Early lighthouses used a system of silvered reflectors to intensify the main light source, a whale-oil lamp but in the 1850's, the government authorized use of a technology new to U.S.: the glorious, multiprismed lens invented by French physicist Augustin Fresnel in 1822. It was a complex array of dazzling glass prisms and bull's-eye lens mounted in a gleaming brass framework. The larger ones weighed up to 3 tons and each lens cost $12,000 at the time plus shipping costs from France (no UPS or FedEx!). The lenses came in six sizes called "orders" with the largest "First Order" ones being used in lighthouses. These contained up to 1000 prisims and stood 10-12' tall. With no cranes like we have today, they had to be hoisted 150' in the air by hand and real "horse power" using pulley systems.

The Fresnel lens was replaced by a 36-inch rotating aero-beacon lens in 1945 and equipped with a 1,000 watt bulb. This arrangement produced 350,000 candle-power with the light visible about 25 nm.

I took this double exposure with an old manual Nikon film camera on a dismal cold overcast day mainly because I couldn't think of anything else to do. The lantern on the right I took with a 300 mm lens and then, without advancing the film, took a second shot with a regular 50 mm lens. Result kinda cool I thought.

No two sunsets are the same! The best months to shoot are Sept. and Oct. based on the position of the setting sun. I generally take spot light meter reading of all sections of the scene and take multiple shots which give some interesting results.

Some of favorite photos of this elegant structure:

I shot these on a foggy, misty morning. I could only see the LH occasionally thru the mist. I started to trash the shots but then realized this kind of weather was the reason for building lighthouses in the first place.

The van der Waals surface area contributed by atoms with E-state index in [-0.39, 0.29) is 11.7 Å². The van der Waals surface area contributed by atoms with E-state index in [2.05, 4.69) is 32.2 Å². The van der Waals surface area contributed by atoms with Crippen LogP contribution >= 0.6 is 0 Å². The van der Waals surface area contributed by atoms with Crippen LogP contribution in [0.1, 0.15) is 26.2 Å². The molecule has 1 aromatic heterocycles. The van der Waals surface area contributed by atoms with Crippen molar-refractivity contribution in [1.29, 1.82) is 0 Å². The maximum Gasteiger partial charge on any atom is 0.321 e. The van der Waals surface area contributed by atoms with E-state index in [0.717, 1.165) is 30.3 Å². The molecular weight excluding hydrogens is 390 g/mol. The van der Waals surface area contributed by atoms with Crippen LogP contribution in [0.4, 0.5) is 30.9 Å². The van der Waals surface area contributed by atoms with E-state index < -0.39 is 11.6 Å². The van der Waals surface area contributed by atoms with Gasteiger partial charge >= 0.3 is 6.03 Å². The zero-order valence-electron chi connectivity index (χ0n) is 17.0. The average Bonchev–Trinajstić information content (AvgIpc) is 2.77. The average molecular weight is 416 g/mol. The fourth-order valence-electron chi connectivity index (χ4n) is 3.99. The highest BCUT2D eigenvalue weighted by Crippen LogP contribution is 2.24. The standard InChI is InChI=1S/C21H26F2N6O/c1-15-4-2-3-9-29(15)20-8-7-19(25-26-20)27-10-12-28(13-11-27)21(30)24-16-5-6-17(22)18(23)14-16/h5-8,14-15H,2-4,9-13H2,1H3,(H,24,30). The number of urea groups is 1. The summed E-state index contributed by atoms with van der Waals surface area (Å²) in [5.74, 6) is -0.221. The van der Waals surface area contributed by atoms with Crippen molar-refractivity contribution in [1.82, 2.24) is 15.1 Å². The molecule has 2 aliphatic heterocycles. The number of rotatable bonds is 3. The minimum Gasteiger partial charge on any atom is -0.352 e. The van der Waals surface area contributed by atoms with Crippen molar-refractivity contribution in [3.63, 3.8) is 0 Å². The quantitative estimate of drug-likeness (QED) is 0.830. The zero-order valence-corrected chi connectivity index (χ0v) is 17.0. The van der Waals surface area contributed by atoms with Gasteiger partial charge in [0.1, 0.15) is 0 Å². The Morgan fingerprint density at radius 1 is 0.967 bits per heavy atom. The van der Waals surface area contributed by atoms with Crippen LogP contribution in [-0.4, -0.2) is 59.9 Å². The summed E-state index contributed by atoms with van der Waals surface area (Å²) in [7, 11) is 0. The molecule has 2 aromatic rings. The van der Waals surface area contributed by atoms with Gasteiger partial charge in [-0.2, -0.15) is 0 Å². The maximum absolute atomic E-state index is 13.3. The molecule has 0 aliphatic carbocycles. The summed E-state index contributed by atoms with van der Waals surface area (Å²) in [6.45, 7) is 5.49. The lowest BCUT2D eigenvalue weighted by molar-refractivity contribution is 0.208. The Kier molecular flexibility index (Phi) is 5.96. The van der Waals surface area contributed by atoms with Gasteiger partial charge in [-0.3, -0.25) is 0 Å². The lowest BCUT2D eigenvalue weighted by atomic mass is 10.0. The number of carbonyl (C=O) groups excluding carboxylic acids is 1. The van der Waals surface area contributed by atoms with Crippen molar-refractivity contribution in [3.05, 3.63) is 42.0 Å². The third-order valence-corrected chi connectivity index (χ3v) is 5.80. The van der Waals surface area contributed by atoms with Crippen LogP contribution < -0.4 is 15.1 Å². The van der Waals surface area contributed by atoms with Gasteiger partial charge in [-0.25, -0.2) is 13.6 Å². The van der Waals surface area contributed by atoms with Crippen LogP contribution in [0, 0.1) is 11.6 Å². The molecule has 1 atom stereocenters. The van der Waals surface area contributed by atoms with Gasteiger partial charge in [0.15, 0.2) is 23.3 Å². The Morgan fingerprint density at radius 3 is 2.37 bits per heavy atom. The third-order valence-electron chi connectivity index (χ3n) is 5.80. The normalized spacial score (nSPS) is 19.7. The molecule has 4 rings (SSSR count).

Monday, October 20, 2008

Heavy Hearts

It's with heavy hearts that we had to put our beloved Lab Dewey to sleep this afternoon after a long battle with severe spinal arthritis and kidney disease. We'd hoped, by changing medicines, to somehow buy him a bit more time but it wasn't to be and there were no options left. My criteria for euthanasia was when he could no longer enjoy life but it becomes a burden for him it was time to stop. His tail was always going even on bad days but not so this AM so I knew it was time. He basically lost the use of his hind legs from the spinal arthritis nerve compression so he couldn't get up. We're thankful for the 13 wonderful years we had him and the knowledge that he is no longer suffering. All he ever wanted was to be with us.

True to his breed, he was obsessed with retrieving and would fetch anything you could throw. Even as his health failed, the spark was still there and his eyes would light up when you picked up his retriever dummy or ball. I still recall him retrieving an empty Clorox jug that was larger than him the day we brought him home as a little pup. We'll miss him greatly.

Wednesday, August 27, 2008

Queen Anne's Lace